W hat makes a fine sports watch tick? From the super-pro Rolex Submariner to Audemars Piguet’s style-savvy Royal Oak, or a musician’s favorite – the Aquanaut – we take a deep dive through decades of iconic designs.
The Rolex Submariner
The Submariner is the ultimate sports watch design, the benchmark of what any sports watch should be: rugged, reliable and simple. True to its roots as a serious technical player, the iconic Swiss watchmaker designed the Rolex Submariner for and in consultation with professional divers, setting the standard with its launch in 1953. And, as Rolex has been perfecting the design for well over half a century, every detail has been tested to destruction. From the sizable steel case to its luminous hour markers and easy "glidelock" extension bracelet clasp system, the Rolex Submariner is an unmistakable design icon. Its hardy self-winding 3235 movement, which will run for 70 hours fully wound and stay precise to -2/+2 seconds per day, makes this perennial classic the sports watch upon which to start any watch collection.
Rolex Submariners Available for Immediate Purchase
The Rolex Cosmograph Daytona
The Rolex Cosmograph Daytona sports chronograph is the most in-demand watch in the world, with pre-owned prices exceeding retail year after year. The reason? The Daytona is a classic design with added movie-star glamour. Named after the storied Florida racetrack and forever associated with Hollywood great, Paul Newman, the Rolex Cosmograph Daytona was designed for motorsport. First launched in 1963, it’s been continuously improved along the way. The 4Hz movement is self-winding with a 72-hour power reserve and the chronograph can record time increments from hours down to 1/8th of a second.
Rolex Cosmograph Daytonas Available for Immediate Purchase
The Patek Philippe Nautilus
For a simple blue-dial, stainless steel watch, Patek Phillipe’s Nautilus 5711/A has a storied history. As a house more famous for creating artfully complicated watches in precious metals, Patek Philippe took the watch world by surprise when it commissioned the legendary watch designer Gérald Genta to design a typically no-nonsense design in the mid 1970s. Five decades on, fans had a frenzied reaction when Patek Philippe announced the discontinuation of this Nautilus iteration in 2021. In effect, the Nautilus, with its maritime vessel porthole-shaped case, has evolved from an interesting sideline to a status symbol appreciated by generations across the globe. Artist and businessman Jay-Z is one of the most high-profile Patek Philippe Nautilus fans, as is the fashion designer Victoria Beckham. But then, the Nautilus is a sublimely proportioned design as impeccably made as you would expect from this lauded Swiss watchmaker.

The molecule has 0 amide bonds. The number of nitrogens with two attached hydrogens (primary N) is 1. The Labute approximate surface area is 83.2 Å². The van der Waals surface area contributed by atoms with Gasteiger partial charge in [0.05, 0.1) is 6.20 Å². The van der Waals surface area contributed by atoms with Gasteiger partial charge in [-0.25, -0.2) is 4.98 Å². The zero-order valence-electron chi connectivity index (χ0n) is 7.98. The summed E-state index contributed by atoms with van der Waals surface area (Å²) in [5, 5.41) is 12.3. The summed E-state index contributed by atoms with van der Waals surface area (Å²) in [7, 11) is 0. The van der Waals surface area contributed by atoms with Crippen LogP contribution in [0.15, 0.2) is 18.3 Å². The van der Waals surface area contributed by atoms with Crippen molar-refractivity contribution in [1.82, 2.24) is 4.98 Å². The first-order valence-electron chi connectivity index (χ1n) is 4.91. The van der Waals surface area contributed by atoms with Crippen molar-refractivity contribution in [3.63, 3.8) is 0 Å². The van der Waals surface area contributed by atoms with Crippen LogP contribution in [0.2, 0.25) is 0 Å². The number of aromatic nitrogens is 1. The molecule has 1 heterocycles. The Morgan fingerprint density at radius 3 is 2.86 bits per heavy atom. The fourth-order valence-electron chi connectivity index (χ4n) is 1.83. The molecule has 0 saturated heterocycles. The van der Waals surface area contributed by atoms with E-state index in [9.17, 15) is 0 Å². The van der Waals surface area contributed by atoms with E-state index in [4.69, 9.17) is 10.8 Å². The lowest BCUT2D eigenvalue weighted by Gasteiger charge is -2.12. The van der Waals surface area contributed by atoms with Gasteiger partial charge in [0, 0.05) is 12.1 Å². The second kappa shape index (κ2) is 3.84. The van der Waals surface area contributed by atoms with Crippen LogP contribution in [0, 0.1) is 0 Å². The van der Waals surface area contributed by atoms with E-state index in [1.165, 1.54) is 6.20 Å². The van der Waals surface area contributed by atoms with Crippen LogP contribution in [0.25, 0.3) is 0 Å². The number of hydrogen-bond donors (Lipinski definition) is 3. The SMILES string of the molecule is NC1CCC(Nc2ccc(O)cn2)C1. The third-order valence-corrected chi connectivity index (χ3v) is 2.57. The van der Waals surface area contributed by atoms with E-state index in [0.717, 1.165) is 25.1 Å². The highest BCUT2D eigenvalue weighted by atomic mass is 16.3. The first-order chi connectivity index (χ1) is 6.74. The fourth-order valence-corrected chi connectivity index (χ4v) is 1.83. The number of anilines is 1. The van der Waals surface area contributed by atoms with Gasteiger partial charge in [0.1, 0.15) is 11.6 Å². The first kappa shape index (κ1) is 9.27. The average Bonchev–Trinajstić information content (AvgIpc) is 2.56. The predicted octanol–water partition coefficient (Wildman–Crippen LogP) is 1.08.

The Patek Philippe Aquanaut
The Aquanaut was originally conceived as a simpler, more contemporary take on the Patek Philippe Nautilus concept. Intended to be fitted with a composite rubber — or “tropical” strap as the maker labeled it — rather than a metal bracelet, the Patek Philippe Aquanaut has developed a cult following since it was launched in 1997. A slightly more complicated member of the Aquanaut family, the present Travel Time reference 5164R-001 combines the model's youthful looks with practical complications for frequent travelers, such as dual time zones, a day/night indicator and date.
Patek Philippe Aquanauts Available for Immediate Purchase
The Audemars Piguet Royal Oak
Gérald Genta’s 1972 Royal Oak watch design for Audemars Piguet (he also designed for Patek Philippe, Bulgari, IWC and Omega) created a whole new category in watchmaking by making a luxury, non-precious metal sports watch. The result was a watch that defined the renaissance of Swiss watchmaking and inspired any number of imitators. Audemars Piguet has made numerous variations, but the classic combination of “porthole” bezel, hexagonal bolts, engine-turned “tapisserie” dial and integrated bracelet matched to slim case remains instantly recognizable as the stone-cold classic that is the Audemars Piguet Royal Oak.